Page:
• Accept that divorce is a reality and that you have not been singled out to live through this tragedy. Life goes on and your life is the one that matters. Start by standing with your mom – she will be going through more than you. She has lost a husband, her lover, a friend, the father of her children and her financial support. Her loss is devastating in each area whereas yours is the loss of your Father and possibly a friend.
  • Don’t let this void swallow you in. You will be able to fill this void if you focus on your own life, your schooling, sport or hobbies, and if you need extra cash, see what income you can generate elsewhere. Many of the teens I know are starting up online businesses, work in shops or restaurants on a part-time / Holiday basis.
  • Surround yourself with good friends and keep an eye out for your mom. She needs as much TLC (Tender Loving Care) as you do. Be kind to each other and don’t blame her for every little thing. Divorce is a complicated issue and nobody wins. Keep your sanity and stay focused on your life and your future as best you can.
  • If you have younger siblings, remember that they too will be hurting and perhaps looking to you for leadership and good guidance. This can be a huge burden and you could easily become overwhelmed. If you cannot cope, do not try and do it on your own. Call another meeting with both your parents. They may not know how much you are suffering and why. Going forward, at least you will still be able to talk to both of them when necessary.


Faithfully your friend


Divorce – A teenager’s struggle

By Tyler Mc Cann – Durban Youth Leader

When I was a young teenager of 14 my parents got divorced. This made me very angry, aggressive and I kept all my emotions bottled up without realizing it. This didn’t help the fact that I was going through my teenage years with already pent up emotions. I took no joy in the things around me, and looking back, I made a huge mistake. What I didn’t realize was that my unhappiness and anger that I directed to everyone around me was from my own doing. As I matured I realized that I was not alone. Divorce affects hundreds of thousands of teenagers, not only in South Africa but throughout the world.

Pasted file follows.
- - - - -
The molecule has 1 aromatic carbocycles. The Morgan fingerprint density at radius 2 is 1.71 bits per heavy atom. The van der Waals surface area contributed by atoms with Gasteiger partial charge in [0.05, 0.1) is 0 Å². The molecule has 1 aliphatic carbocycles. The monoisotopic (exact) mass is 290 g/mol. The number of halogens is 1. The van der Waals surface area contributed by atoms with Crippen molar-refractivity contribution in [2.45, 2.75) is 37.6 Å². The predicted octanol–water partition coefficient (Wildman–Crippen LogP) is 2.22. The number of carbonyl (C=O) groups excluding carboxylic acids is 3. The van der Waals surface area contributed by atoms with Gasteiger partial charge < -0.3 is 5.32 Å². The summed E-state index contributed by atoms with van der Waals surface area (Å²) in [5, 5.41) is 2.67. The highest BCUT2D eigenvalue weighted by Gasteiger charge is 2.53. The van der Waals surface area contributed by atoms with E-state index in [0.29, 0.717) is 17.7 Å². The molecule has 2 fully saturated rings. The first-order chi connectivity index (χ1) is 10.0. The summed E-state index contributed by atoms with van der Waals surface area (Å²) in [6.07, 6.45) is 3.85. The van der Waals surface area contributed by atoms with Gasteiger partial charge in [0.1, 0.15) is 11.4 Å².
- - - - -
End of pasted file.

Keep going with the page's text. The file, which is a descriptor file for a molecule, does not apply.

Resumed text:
Because of all this anger, I failed to see that the divorce was affecting my whole family emotionally, not just me, and I was adding to their pain. It was really a very tough period in my life. I felt very alone, even though I was surrounded by family and friends. I hated school, stopped playing sports, my grades suffered, and all I wanted was to be left alone, even though I felt so alone.

As I grew older I realized that I was wrong, and I started making an effort to calm down and began opening up a little. My confidence slowly came back and I started to smile and laugh again. I began going out with friends and slowly but surely began breaking down the wall that I had created around myself, with the help of those who I had just a few years previously shut out.

Thinking back I could have saved myself a lot of pain and heart ache if I had just talked to the people around me about my feelings. Those lost teenage years I can never get back, but I have become a stronger, more confident adult thanks to the lessons I learnt.

If you are going through a similar situation in your home, don’t close yourself off, be open about your feelings, never beat yourself up, rather sit down and talk about it with family members or trusted friends. There are always people who care and will listen. If only I had realized that.